Guy Bourdin: The Portraits
2 April 2016 – 30 April 2016
Studio Des Acacias, Paris, France
Studio des Acacias has hosted major photographers and artists including Irving Penn, Richard Avedon, and Guy Bourdin. Now a creative space dedicated to all forms of artistic expressions, Guy Bourdin: The Portraits will revisit Studio des Acacias’ origins as a photography studio. The exhibition will feature over 100 works by Guy Bourdin from the early 1950s to the late 1980s, showcasing both little-known early material as well as some of his most mythic and enduring images.
The exhibition, entitled Guy Bourdin: The Portraits traces the influence of Surrealism in Guy Bourdin’s work. Influenced by his close relationship with the artist Man Ray, Guy Bourdin’s early portraiture displays the origins of the uniquely Surrealist visual language that would eventually become part of his signature style.
These early portraits are captured from his first pictorial layouts, such as ‘Chapeaux Choc’ – Vogue Paris and Artists’ portraits – Nouveau Femina. Both were published in February 1955 and present the clarity of is vision. This exhibition highlights Guy Bourdin’s artistic fascination with sharp graphic compositions, concepts, croppings and a narrative cinematic portraiture.
Guy Bourdin’s “A Portrait to the City” (1950-1955) was a unique experimental body of work and a visual account of post Second World War Paris. Documented in a series of brown paper postal envelopes, each envelope included a negative and a corresponding black and white cropped print. This largely unexamined body of work includes images that were untouched for over 50 years. This unique project reflects Guy Bourdin’s broad visual interests outside of commercial photography.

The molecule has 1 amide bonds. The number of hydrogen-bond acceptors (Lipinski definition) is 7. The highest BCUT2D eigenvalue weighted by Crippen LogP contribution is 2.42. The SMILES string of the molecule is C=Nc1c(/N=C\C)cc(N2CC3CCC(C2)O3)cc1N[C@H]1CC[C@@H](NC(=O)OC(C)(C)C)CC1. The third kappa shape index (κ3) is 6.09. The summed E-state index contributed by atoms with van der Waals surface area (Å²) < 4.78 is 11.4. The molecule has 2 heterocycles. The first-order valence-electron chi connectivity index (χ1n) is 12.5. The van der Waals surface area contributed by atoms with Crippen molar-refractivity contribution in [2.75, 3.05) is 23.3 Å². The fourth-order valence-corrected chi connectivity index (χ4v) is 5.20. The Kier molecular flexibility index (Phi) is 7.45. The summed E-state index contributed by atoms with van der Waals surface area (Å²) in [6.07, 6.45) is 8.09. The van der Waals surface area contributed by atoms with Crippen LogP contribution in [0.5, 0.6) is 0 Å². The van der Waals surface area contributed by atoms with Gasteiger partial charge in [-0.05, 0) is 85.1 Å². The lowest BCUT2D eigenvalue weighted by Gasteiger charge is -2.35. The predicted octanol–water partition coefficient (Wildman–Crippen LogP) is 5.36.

Vanishing points, unusual perspectives, textured surfaces dappled with shadows, capturing people he encountered on the streets of Paris, Guy Bourdin pushed the act of photography beyond documentation using the camera to capture unique perspectives through his unconventional manipulations of the picture plane.
Concluding the journey through Guy Bourdin’s forty-year artistic pursuits are the distinctive color editorial and advertising imagery which represent a highpoint in late 20th century fashion photography. His mysterious, hypnotic and surreal fashion photography made him a key contributor to French Vogue from 1955 to 1987. Pushing the boundaries of fashion photography, he presented bold and engaging images with a unique contemporary aesthetic.
Curated by Shelly Verthime, the exhibition features early photographs in black and white that serve to challenge Guy Bourdin’s reputation as a color photographer. This is complimented by a range of Guy Bourdin’s color double-page spreads created for Vogue Paris. It also highlights Guy Bourdin as a pioneer of fashion film, showcasing personal Super-8 films he made at the same time as his photo-shoots.
Guy Bourdin (1928-1991) was first and foremost an innovative image-maker who never ceased to learn and explore from his early portraits to his later commercial work, where the figure is Integral to the image but always remaining secondary. Today his works remain as fresh and modern as when they were first produced.
The finality of his work was to express himself by pushing his creative boundaries. Guy Bourdin: The Portraits will therefore be the most personal in-depth public exhibition staged in Paris since his death in 1991.
The Paris exhibition coincides with the London opening of Guy Bourdin: The Modern Eye, presenting twenty-seven early works acquired by and for the Tate Modern permanent collection. The Tate Modern exhibition runs until 31 August 2017.